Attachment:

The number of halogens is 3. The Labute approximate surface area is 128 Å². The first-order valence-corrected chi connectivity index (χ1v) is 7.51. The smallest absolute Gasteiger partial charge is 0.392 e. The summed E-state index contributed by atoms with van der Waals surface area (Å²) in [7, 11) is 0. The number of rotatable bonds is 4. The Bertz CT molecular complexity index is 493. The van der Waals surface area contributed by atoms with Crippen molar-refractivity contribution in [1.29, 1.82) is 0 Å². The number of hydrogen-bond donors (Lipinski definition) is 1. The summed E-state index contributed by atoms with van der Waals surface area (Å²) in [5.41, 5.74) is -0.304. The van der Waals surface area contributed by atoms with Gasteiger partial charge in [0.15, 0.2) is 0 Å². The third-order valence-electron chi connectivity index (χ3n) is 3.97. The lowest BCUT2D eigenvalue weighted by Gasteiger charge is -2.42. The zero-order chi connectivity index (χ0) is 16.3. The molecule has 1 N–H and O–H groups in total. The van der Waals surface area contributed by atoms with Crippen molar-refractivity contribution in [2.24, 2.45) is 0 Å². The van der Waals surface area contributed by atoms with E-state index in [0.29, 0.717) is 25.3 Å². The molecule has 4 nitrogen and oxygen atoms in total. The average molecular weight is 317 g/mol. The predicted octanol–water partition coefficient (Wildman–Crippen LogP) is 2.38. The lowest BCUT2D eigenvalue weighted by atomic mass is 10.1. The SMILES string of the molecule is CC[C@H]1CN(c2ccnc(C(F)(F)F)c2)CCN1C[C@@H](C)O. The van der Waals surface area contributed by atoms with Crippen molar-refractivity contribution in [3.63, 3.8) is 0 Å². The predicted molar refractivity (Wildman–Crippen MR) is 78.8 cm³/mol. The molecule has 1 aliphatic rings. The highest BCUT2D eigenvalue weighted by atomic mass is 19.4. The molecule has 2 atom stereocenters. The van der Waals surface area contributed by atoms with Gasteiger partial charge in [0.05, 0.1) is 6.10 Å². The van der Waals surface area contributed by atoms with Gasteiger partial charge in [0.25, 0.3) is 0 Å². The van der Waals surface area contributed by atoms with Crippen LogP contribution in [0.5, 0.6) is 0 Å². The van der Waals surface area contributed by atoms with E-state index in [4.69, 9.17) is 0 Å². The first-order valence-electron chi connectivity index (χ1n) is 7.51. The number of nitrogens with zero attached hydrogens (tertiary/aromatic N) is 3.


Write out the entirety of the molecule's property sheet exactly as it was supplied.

The number of halogens is 3. The Labute approximate surface area is 128 Å². The first-order valence-corrected chi connectivity index (χ1v) is 7.51. The smallest absolute Gasteiger partial charge is 0.392 e. The summed E-state index contributed by atoms with van der Waals surface area (Å²) in [7, 11) is 0. The number of rotatable bonds is 4. The Bertz CT molecular complexity index is 493. The van der Waals surface area contributed by atoms with Crippen molar-refractivity contribution in [1.29, 1.82) is 0 Å². The number of hydrogen-bond donors (Lipinski definition) is 1. The summed E-state index contributed by atoms with van der Waals surface area (Å²) in [5.41, 5.74) is -0.304. The van der Waals surface area contributed by atoms with Gasteiger partial charge in [0.15, 0.2) is 0 Å². The third-order valence-electron chi connectivity index (χ3n) is 3.97. The lowest BCUT2D eigenvalue weighted by Gasteiger charge is -2.42. The zero-order chi connectivity index (χ0) is 16.3. The molecule has 1 N–H and O–H groups in total. The van der Waals surface area contributed by atoms with Crippen molar-refractivity contribution in [2.24, 2.45) is 0 Å². The van der Waals surface area contributed by atoms with E-state index in [0.29, 0.717) is 25.3 Å². The molecule has 4 nitrogen and oxygen atoms in total. The average molecular weight is 317 g/mol. The predicted octanol–water partition coefficient (Wildman–Crippen LogP) is 2.38. The lowest BCUT2D eigenvalue weighted by atomic mass is 10.1. The SMILES string of the molecule is CC[C@H]1CN(c2ccnc(C(F)(F)F)c2)CCN1C[C@@H](C)O. The van der Waals surface area contributed by atoms with Crippen molar-refractivity contribution in [3.63, 3.8) is 0 Å². The predicted molar refractivity (Wildman–Crippen MR) is 78.8 cm³/mol. The molecule has 1 aliphatic rings. The highest BCUT2D eigenvalue weighted by atomic mass is 19.4. The molecule has 2 atom stereocenters. The van der Waals surface area contributed by atoms with Gasteiger partial charge in [0.05, 0.1) is 6.10 Å². The van der Waals surface area contributed by atoms with Gasteiger partial charge in [0.25, 0.3) is 0 Å². The van der Waals surface area contributed by atoms with Crippen LogP contribution in [0.5, 0.6) is 0 Å². The van der Waals surface area contributed by atoms with E-state index in [4.69, 9.17) is 0 Å². The first-order valence-electron chi connectivity index (χ1n) is 7.51. The number of nitrogens with zero attached hydrogens (tertiary/aromatic N) is 3.